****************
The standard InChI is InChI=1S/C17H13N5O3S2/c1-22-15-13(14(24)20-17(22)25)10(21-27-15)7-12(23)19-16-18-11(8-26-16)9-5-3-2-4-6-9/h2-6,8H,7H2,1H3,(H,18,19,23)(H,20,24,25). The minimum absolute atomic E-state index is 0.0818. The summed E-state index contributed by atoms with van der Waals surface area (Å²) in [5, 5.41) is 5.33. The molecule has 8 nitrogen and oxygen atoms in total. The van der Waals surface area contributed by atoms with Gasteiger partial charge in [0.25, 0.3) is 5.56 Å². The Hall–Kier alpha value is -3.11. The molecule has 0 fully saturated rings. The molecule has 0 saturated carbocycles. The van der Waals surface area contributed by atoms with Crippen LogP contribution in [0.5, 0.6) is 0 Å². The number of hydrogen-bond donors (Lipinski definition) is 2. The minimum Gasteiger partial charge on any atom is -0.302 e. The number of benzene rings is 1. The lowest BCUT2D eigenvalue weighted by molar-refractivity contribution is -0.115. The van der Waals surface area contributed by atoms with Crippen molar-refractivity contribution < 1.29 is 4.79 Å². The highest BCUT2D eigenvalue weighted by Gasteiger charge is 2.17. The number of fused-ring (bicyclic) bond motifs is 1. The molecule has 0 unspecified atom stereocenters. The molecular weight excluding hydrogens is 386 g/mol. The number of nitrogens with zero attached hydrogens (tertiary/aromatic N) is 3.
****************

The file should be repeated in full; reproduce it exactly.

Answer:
The standard InChI is InChI=1S/C17H13N5O3S2/c1-22-15-13(14(24)20-17(22)25)10(21-27-15)7-12(23)19-16-18-11(8-26-16)9-5-3-2-4-6-9/h2-6,8H,7H2,1H3,(H,18,19,23)(H,20,24,25). The minimum absolute atomic E-state index is 0.0818. The summed E-state index contributed by atoms with van der Waals surface area (Å²) in [5, 5.41) is 5.33. The molecule has 8 nitrogen and oxygen atoms in total. The van der Waals surface area contributed by atoms with Gasteiger partial charge in [0.25, 0.3) is 5.56 Å². The Hall–Kier alpha value is -3.11. The molecule has 0 fully saturated rings. The molecule has 0 saturated carbocycles. The van der Waals surface area contributed by atoms with Crippen LogP contribution in [0.5, 0.6) is 0 Å². The number of hydrogen-bond donors (Lipinski definition) is 2. The minimum Gasteiger partial charge on any atom is -0.302 e. The number of benzene rings is 1. The lowest BCUT2D eigenvalue weighted by molar-refractivity contribution is -0.115. The van der Waals surface area contributed by atoms with Crippen molar-refractivity contribution < 1.29 is 4.79 Å². The highest BCUT2D eigenvalue weighted by Gasteiger charge is 2.17. The number of fused-ring (bicyclic) bond motifs is 1. The molecule has 0 unspecified atom stereocenters. The molecular weight excluding hydrogens is 386 g/mol. The number of nitrogens with zero attached hydrogens (tertiary/aromatic N) is 3.